For months, Republican born-again deficit hawks have been warning Americans that "we're becoming Greece." Of course, as FactCheck.org and Paul Krugman among others rightly concluded, "Greece -- with a long history of fiscal irresponsibility, very high public debt, and a country without a currency -- doesn't bear much resemblance even to the other peripheral Europeans, let alone the United States." But in one aspect, America would do well to follow the Greek example. With tax fraud now costing the U.S. Treasury an estimated $400 billion in revenue a year, Washington like Athens should launch a campaign to publicly shame the tax cheats.
As GlobalPost reported this week, those Greek business and individuals evading their tax bills are about to get the same treatment as prostitutes' clients in some U.S. municipalities. A list of 6,000 business cheats who owe Athens $41 billion has already been published. Now, Greece's legendary upper-class tax fraudsters are about to see their names in bold print:
As Greece's colossal debt problems weigh on the global economy, its wealthy have become famous for their brazen unwillingness to pay taxes.
By some estimates, a third of Greek taxes go unpaid, amounting to $20 billion or more. At least half of the country's budget shortfall could be eliminated if only the government could collect these revenues.
So, in addition to enacting the harsh budget cuts that are triggering unrest among the working class, Greek authorities are deploying novel methods to smoke out tax dodgers...now, a public-shaming campaign is underway to collect overdue taxes and rebuild trust with ordinary Greeks resentful of sweeping austerity measures.
As it turns out, there are a host of reasons the United States and Greece bear so little resemblance to each other. One of them, as Michael Lewis explained last fall, is the sheer scope of Greek tax cheating:
But beyond a $1.2 trillion debt (roughly a quarter-million dollars for each working adult), there is a more frightening deficit. After systematically looting their own treasury, in a breathtaking binge of tax evasion, bribery, and creative accounting spurred on by Goldman Sachs, Greeks are sure of one thing: they can't trust their fellow Greeks.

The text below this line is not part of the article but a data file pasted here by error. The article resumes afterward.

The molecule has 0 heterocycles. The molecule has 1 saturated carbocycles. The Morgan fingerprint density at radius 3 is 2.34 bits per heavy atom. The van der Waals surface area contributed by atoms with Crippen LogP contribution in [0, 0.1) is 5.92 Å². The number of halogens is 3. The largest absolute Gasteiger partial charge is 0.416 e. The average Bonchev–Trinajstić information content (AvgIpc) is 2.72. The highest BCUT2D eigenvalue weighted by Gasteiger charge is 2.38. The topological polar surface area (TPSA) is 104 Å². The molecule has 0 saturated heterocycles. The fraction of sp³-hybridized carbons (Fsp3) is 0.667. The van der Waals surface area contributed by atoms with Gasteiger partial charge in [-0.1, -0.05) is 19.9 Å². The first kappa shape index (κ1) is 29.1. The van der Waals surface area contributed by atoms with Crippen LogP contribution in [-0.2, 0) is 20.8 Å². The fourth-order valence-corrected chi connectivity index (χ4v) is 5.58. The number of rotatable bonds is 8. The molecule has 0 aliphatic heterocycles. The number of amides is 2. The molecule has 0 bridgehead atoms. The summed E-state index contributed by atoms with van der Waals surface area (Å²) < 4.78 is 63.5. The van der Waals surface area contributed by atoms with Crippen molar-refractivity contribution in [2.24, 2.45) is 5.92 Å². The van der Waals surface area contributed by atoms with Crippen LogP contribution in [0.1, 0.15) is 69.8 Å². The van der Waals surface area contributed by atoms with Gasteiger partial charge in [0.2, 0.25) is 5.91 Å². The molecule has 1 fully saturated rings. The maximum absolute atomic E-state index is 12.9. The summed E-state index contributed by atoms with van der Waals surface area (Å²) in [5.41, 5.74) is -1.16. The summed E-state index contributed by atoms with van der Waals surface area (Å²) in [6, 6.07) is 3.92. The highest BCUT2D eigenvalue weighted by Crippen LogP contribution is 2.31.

That rot starts with the epidemic of tax cheating which has crippled Athens. As the New York Times reported last year in "Greek Wealth is Everyhere But Tax Forms," the "wholesale lying about assets" in that nation of 11 million people is symptomatic of the "staggering breadth of tax dodging that has long been a way of life here." With a GDP of $341 billion and a budget of $108 billion, the impact on Greece's fiscal health is grave:
Various studies, including one by the Federation of Greek Industries last year, have estimated that the government may be losing as much as $30 billion a year to tax evasion - a figure that would have gone a long way to solving its debt problems.
To put that number in perspective, U.S. GDP reached $14.25 trillion GDP in 2009, while President Obama's proposed federal budget for the next year was $3.8 trillion. So the tax cheating epidemic in Greece is roughly three to four times worse than in the United States:
Various studies have concluded that Greece's shadow economy represented 20 to 30 percent of its gross domestic product. Friedrich Schneider, the chairman of the economics department at Johannes Kepler University of Linz, studies Europe's shadow economies; he said that Greece's was at 25 percent last year and estimated that it would rise to 25.2 percent in 2010. For comparison, the United States' was put at 7.8 percent.
Sadly, Americans seem to be closing the gap (and at a time when the overall federal tax burden is at its lowest since 1950.) The Brookings Institution recently estimated that the U.S. Treasury is losing up to $500 billion a year to tax fraud and evasion, up substantially from the IRS estimate of $345 billion in 2001. Helping fuel that hemorrhage of red ink was the 1990's Republican jihad against the IRS, a campaign which substantially reduced the agency's enforcement capabilities - and its audits. Only now, with the Obama administration's efforts to crack down on wealthy cheats and their offshore accounts, is the tide slowly turning.
Unsurprisingly, this spring Republicans voted to cut $600 million funding for IRS enforcement despite its almost 10 to 1 return on investment, prompting Ezra Klein to remark, "Converting dollar bills into $10 bills is an excellent way to pay off your credit card. Except, it seems, if you're a House Republican."
Of course, those same Republicans for whom the IRS is a four-letter word won't be so keen on having American tax cheaters publicly shamed and disgraced like a hooker's "john." Then again, as David Vitter shows, the Johns of the GOP instead represent their party in the United States Senate.